Read this from the New York Times:
“Hi. I’m Dr. Patti McCarver, and I’m your nurse,” she said. And with that, Dr. McCarver stuck a scope in Ms. Cassidy’s ear, noticed a buildup of fluid and prescribed an allergy medicine. It was something that will become increasingly routine for patients: a someone who is not a physician using the title of doctor. Dr. McCarver calls herself a doctor because she returned to school to earn a doctorate last year, one of thousands of nurses doing the same recently. Doctorates are popping up all over the health professions, and the result is a quiet battle over not only the title “doctor,” but also the money, power and prestige that often come with it.”
Recently the Wall Street Journal reported: “Infections picked up in hospitals, nursing homes and doctor’s offices affect more than 1 million patients and are linked to nearly 100,000 deaths a year.
Most patients wouldn’t dare to ask their doctor to wash his or her hands. But with growing concerns about antibiotic-resistant germs, it’s more critical than ever.
What is rosacea?
Rosacea is a skin condition in which your face tends to appear red and inflamed with periods of worsening and improvement over months to years. Individuals with rosacea may flush easily or develop what looks like acne breakouts. It can occur in all ages or ethnicities but tends to be most common in white, middle-aged adults.
How common is rosacea?
Rosacea is extremely common with an estimated 14 million Americans suffering from the condition. Some notable sufferers include former President Bill Clinton, J.P. Morgan, W.C. Fields, Rembrandt and Rosie O’Donnell — not to mention Santa Claus and, most likely, Rudolph!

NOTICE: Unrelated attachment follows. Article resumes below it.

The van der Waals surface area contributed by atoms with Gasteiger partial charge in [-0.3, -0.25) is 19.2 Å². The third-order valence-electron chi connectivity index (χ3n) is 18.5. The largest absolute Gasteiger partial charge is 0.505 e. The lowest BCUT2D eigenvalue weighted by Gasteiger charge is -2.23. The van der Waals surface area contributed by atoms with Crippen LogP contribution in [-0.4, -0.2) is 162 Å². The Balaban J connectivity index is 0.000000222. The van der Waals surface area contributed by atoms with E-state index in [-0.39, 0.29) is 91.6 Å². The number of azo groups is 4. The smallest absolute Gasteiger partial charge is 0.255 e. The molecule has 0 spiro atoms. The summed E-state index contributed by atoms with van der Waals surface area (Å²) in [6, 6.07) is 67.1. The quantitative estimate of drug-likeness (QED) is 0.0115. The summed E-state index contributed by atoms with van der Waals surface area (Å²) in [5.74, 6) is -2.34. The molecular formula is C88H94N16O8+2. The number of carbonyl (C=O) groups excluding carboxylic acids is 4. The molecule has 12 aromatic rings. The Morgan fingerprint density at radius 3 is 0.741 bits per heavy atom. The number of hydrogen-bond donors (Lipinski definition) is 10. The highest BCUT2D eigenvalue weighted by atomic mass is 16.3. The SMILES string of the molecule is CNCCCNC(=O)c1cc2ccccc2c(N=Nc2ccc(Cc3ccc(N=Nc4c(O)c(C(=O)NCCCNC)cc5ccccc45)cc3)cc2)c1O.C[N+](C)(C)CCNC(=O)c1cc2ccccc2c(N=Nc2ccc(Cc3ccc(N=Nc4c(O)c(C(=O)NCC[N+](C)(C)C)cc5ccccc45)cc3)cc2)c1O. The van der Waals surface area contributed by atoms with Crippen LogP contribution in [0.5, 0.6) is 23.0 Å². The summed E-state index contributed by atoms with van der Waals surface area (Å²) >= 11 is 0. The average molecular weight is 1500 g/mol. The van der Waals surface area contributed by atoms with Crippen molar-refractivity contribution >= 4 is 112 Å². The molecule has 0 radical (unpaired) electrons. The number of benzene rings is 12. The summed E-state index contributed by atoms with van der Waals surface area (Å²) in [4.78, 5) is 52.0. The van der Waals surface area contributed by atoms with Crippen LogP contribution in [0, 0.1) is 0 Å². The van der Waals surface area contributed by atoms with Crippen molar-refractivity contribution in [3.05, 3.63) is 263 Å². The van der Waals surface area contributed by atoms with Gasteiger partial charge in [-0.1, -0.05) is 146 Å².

In my health care management career, medical education has advanced from apprenticeships (“see one, do one, teach one”) to differential diagnosis (The process of weighing the probability of one disease versus that of other diseases possibly accounting for a patient’s illness) to…..Evidenced Based Medicine
“The most common definition of Evidence-Based Practice (EBM) is “the conscientious, explicit and judicious use of current best evidence in making decisions about the care of the individual patient. It means integrating individual clinical expertise with the best available external clinical evidence from systematic research.”
Recently a Fox Business story noted: “When Cari Shane requested that her four-year-old’s pediatrician wash her hands before starting the exam, the doctor complied, but was upset. But Shane, who is a public relations executive, says if she were in the same position, she’d do the same thing all over again. “What was more important? Having the doctor mad at me or protecting the health of my child?”
“Strict hand hygiene is the gold standard for reducing infections associated with health care-associated infections (HAIs), experts say. And when doctors, nurses and health care workers fall short, it’s important for patients to feel confident enough to speak up.”